Lined seahorses are unsuitable as pets if you have little time to devote to their habitat. They live as long as five years and require a lot of specialized care. These seahorses are often picked on by other fish, so it's ideal to build your tank around your lined seahorse to ensure every creature in the habitat remains healthy and happy. Learn to care for a lined seahorse before bringing one home, and consult your vet right away if you have questions or concerns.
Home your lined seahorse in an aquarium of at least 30 gallons. Seahorses need ample space to swim, and they require multiple hiding spots to feel secure.
Test the water in your tank frequently to make certain it is stable and safe for your seahorse. Keep specific gravity levels between 1.020 and 1.025, and ensure the pH remains between 8.1 and 8.4.
Monitor the temperature in your tank, keeping it between 72 and 78 degrees F. This is the optimal environmental temperature for the lined seahorse in the wild.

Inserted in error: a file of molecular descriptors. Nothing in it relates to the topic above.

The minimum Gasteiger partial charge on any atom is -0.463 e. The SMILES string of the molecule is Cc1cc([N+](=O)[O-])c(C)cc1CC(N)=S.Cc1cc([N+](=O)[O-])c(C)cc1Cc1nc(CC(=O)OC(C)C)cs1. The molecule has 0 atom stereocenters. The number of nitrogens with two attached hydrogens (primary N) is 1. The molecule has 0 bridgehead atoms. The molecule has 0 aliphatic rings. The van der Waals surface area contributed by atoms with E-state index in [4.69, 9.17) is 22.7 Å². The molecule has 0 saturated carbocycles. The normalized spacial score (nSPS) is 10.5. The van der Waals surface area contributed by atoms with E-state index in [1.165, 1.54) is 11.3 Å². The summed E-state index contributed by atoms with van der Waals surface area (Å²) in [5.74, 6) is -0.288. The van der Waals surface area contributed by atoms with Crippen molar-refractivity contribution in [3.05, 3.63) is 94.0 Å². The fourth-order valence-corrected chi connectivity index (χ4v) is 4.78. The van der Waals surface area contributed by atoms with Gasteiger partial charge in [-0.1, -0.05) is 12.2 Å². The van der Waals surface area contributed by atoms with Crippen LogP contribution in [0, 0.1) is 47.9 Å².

Provide plenty of vertical plants and other stationary perches for your seahorse to wrap his tail around, making sure the perches are not near filters or anything else that may draw the tail.
Feed your pet a live and varied diet to maintain his health and energy. Brine shrimp, mosquito larvae and daphnia are good choices. It's best for your seahorse to eat many small meals each day instead of a few larger ones. Feeding seahorses takes a lot of time and attention -- in the wild they consume as many as 3,000 brine shrimp every day.
Choose tank mates carefully to protect your seahorse. Seahorses are slow and generally peaceful, making them targets for more aggressive fish. Choose less aggressive fish, such as Mandarins, to share water with your seahorse.
Seahorse image by Lucid_Exposure from Fotolia.com
Sandra Ketcham has nearly two decades of experience writing and editing for major websites and magazines. Her work appears in numerous web and print publications, including "The Atlanta Journal-Constitution," "The Tampa Bay Times," Visit Florida, "USA Today," AOL's Gadling and "Kraze Magazine."